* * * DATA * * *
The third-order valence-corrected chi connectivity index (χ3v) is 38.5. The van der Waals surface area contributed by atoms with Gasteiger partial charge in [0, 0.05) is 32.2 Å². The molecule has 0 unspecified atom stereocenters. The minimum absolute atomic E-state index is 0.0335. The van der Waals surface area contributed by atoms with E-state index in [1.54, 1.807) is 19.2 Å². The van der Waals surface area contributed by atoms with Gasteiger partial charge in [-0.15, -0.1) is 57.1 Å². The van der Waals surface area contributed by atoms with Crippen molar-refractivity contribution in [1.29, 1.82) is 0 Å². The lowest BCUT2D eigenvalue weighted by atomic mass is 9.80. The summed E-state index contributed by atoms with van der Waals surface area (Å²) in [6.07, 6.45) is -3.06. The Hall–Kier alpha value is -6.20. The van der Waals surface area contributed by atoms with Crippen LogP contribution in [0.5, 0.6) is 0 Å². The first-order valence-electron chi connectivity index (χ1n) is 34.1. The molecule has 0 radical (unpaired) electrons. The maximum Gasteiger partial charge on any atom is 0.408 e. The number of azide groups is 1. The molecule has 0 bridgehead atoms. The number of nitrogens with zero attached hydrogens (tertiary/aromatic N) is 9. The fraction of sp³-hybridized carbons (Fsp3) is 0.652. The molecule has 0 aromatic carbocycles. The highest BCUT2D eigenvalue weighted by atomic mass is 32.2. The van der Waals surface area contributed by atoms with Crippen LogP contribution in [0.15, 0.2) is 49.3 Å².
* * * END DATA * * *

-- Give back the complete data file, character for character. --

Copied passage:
The third-order valence-corrected chi connectivity index (χ3v) is 38.5. The van der Waals surface area contributed by atoms with Gasteiger partial charge in [0, 0.05) is 32.2 Å². The molecule has 0 unspecified atom stereocenters. The minimum absolute atomic E-state index is 0.0335. The van der Waals surface area contributed by atoms with E-state index in [1.54, 1.807) is 19.2 Å². The van der Waals surface area contributed by atoms with Gasteiger partial charge in [-0.15, -0.1) is 57.1 Å². The van der Waals surface area contributed by atoms with Crippen molar-refractivity contribution in [1.29, 1.82) is 0 Å². The lowest BCUT2D eigenvalue weighted by atomic mass is 9.80. The summed E-state index contributed by atoms with van der Waals surface area (Å²) in [6.07, 6.45) is -3.06. The Hall–Kier alpha value is -6.20. The van der Waals surface area contributed by atoms with Crippen LogP contribution in [0.5, 0.6) is 0 Å². The first-order valence-electron chi connectivity index (χ1n) is 34.1. The molecule has 0 radical (unpaired) electrons. The maximum Gasteiger partial charge on any atom is 0.408 e. The number of azide groups is 1. The molecule has 0 bridgehead atoms. The number of nitrogens with zero attached hydrogens (tertiary/aromatic N) is 9. The fraction of sp³-hybridized carbons (Fsp3) is 0.652. The molecule has 0 aromatic carbocycles. The highest BCUT2D eigenvalue weighted by atomic mass is 32.2. The van der Waals surface area contributed by atoms with Crippen LogP contribution in [0.15, 0.2) is 49.3 Å².